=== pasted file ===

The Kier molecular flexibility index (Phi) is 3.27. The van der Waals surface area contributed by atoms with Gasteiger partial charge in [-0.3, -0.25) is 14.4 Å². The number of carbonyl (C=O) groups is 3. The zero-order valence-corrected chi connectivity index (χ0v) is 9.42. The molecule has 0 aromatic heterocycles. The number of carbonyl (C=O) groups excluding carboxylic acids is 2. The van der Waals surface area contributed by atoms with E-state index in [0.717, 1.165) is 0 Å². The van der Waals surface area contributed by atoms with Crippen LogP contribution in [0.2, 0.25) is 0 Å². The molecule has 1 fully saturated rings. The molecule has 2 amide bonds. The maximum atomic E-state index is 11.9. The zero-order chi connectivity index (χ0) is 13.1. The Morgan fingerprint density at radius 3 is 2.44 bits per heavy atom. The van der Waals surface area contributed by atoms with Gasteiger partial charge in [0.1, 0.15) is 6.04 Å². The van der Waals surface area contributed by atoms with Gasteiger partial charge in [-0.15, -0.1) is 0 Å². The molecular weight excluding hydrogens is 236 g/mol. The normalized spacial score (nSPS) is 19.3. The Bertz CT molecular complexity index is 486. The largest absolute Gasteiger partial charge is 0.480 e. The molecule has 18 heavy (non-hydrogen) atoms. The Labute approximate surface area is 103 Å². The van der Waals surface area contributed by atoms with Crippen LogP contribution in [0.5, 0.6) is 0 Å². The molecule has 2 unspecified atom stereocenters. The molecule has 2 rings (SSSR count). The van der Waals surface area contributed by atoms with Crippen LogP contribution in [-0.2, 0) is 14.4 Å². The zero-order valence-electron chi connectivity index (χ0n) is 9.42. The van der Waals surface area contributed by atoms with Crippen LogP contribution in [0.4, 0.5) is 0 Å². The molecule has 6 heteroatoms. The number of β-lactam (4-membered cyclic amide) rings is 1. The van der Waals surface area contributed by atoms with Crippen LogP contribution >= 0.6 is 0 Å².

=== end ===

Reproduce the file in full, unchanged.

The Kier molecular flexibility index (Phi) is 3.27. The van der Waals surface area contributed by atoms with Gasteiger partial charge in [-0.3, -0.25) is 14.4 Å². The number of carbonyl (C=O) groups is 3. The zero-order valence-corrected chi connectivity index (χ0v) is 9.42. The molecule has 0 aromatic heterocycles. The number of carbonyl (C=O) groups excluding carboxylic acids is 2. The van der Waals surface area contributed by atoms with E-state index in [0.717, 1.165) is 0 Å². The van der Waals surface area contributed by atoms with Crippen LogP contribution in [0.2, 0.25) is 0 Å². The molecule has 1 fully saturated rings. The molecule has 2 amide bonds. The maximum atomic E-state index is 11.9. The zero-order chi connectivity index (χ0) is 13.1. The Morgan fingerprint density at radius 3 is 2.44 bits per heavy atom. The van der Waals surface area contributed by atoms with Gasteiger partial charge in [0.1, 0.15) is 6.04 Å². The van der Waals surface area contributed by atoms with Gasteiger partial charge in [-0.15, -0.1) is 0 Å². The molecular weight excluding hydrogens is 236 g/mol. The normalized spacial score (nSPS) is 19.3. The Bertz CT molecular complexity index is 486. The largest absolute Gasteiger partial charge is 0.480 e. The molecule has 18 heavy (non-hydrogen) atoms. The Labute approximate surface area is 103 Å². The van der Waals surface area contributed by atoms with Crippen LogP contribution in [0.5, 0.6) is 0 Å². The molecule has 2 unspecified atom stereocenters. The molecule has 2 rings (SSSR count). The van der Waals surface area contributed by atoms with Crippen LogP contribution in [-0.2, 0) is 14.4 Å². The zero-order valence-electron chi connectivity index (χ0n) is 9.42. The van der Waals surface area contributed by atoms with Crippen LogP contribution in [0.4, 0.5) is 0 Å². The molecule has 6 heteroatoms. The number of β-lactam (4-membered cyclic amide) rings is 1. The van der Waals surface area contributed by atoms with Crippen LogP contribution >= 0.6 is 0 Å².